Freedom is the natural right of all human beings

Sunday, June 9, 2019

Think about it. Currently 7.7 billion people live on this planet Earth. That is mind blowing. Daniel Boone is to have said when he could see the smoke from a neighbor’s chimney it was time to move on. For those of us who cling to this open space of prairie, traveling to larger cities, seeing masses of people is something we have a difficult time comprehending. In 1984, when I traveled to India, I remember sitting in our bus waiting for the other members of the group to come. The driver turned his lights on and the scene before me was like something out of a science fiction movie. There were so many people moving outside the bus, I imagined I could have walked across their heads as if I were walking down the street. It was rush hour and the populace was going home. Only then did I grasp something of the concept of over population and the stresses and strains it puts on our planet. But more importantly I realized we are not alone in this place and everyone of those people whose country I was visiting were individuals with families, with passions, with hopes and dreams just like mine. And they had every right to be here just as I did. So how to relate to all those people outside the bus?

Ubuntu is an African word that means “I am because we are.” Archbishop Desmond Tutu, explains the word ubuntu. “I need you in order for me to be me and you need me in order for you to be you. We are bound together. I need other human beings to be a human being.” I define myself as a human being by other human beings with whom I come in contact.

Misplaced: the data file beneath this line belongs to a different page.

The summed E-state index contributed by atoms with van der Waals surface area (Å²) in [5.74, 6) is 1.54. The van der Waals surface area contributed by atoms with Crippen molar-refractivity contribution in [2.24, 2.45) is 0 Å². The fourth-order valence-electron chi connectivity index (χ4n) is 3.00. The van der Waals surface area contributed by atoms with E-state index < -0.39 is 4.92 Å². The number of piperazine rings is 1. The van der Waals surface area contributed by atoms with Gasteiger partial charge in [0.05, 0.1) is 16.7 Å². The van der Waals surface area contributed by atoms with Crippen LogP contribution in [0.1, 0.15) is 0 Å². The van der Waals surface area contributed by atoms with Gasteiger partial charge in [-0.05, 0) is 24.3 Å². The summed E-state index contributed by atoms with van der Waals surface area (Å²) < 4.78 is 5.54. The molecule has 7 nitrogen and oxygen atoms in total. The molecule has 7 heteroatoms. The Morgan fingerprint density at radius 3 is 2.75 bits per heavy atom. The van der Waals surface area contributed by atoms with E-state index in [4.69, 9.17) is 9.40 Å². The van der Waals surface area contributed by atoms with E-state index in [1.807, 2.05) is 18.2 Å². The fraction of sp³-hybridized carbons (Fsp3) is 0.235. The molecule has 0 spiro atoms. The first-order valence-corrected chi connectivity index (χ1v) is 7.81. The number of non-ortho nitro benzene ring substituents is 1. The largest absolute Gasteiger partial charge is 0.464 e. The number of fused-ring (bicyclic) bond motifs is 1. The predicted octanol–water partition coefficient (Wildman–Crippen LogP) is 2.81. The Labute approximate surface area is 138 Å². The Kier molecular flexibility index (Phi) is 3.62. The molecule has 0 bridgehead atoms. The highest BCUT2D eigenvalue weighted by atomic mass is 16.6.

The problem is in this country we hold up rugged individualism and we encourage people to be independent, to be strong on their own. We want our children to stand up for their rights and we believe everyone is really responsible for themselves. If people need help, usually there is a way for them to find their own way out, if they just try hard enough. Other cultures much older than our own, in contrast, see a larger picture of everyone working together as part of a group. If you don’t make it then I may not make it. It reminds me of the discussion about shopping on Amazon.com . Local businesses are struggling to stay open. If I shop on-line they will not be able to have a business in town. They need me and all of us to make it happen. And we need them to make the community a more robust and prosperous place to live. For other cultures the most important things in life are related to the family, the clan, a tribe or community. There is always “me,” but there is the larger “us” or “we”. The idea is that we are all part of the same family of humanity and we must all work together to survive.

In this sense there is always unfinished business for us. One author wrote, “nobody’s free until everyone is free.” We are tied to the enslaved of the world whether we like it or not. Wherever there is injustice, pain, hunger, and homelessness, people are in chains. Who can really understand words of freedom or practice a life of freedom when even one person is not free? Dr. Martin Luther King often said that in freeing black Americans to live more fully, there was a greater freedom for people of every race and condition; we read that when women have real equality, when justice is firmly in place dealing with all aspects of women’s lives, then men have more freedom as well. Freedom is not something we have to earn. Freedom is not a condition we can hold tightly to ourselves. Freedom is not ours to grant to others or in like manner to take it away. Freedom is a natural right of all human beings and that is a condition we share. John Locke, philosopher, wrote in the 1700s about the natural rights of human kind — “life, liberty and the pursuit of happiness.” We cannot take away or control what is not ours to give. It is something we share with each other so everyone everywhere has a part in the promise.

Avis R. Anderson is a retired member of the Glendive community. Her online blog can be found at www.prairienewdays.com.

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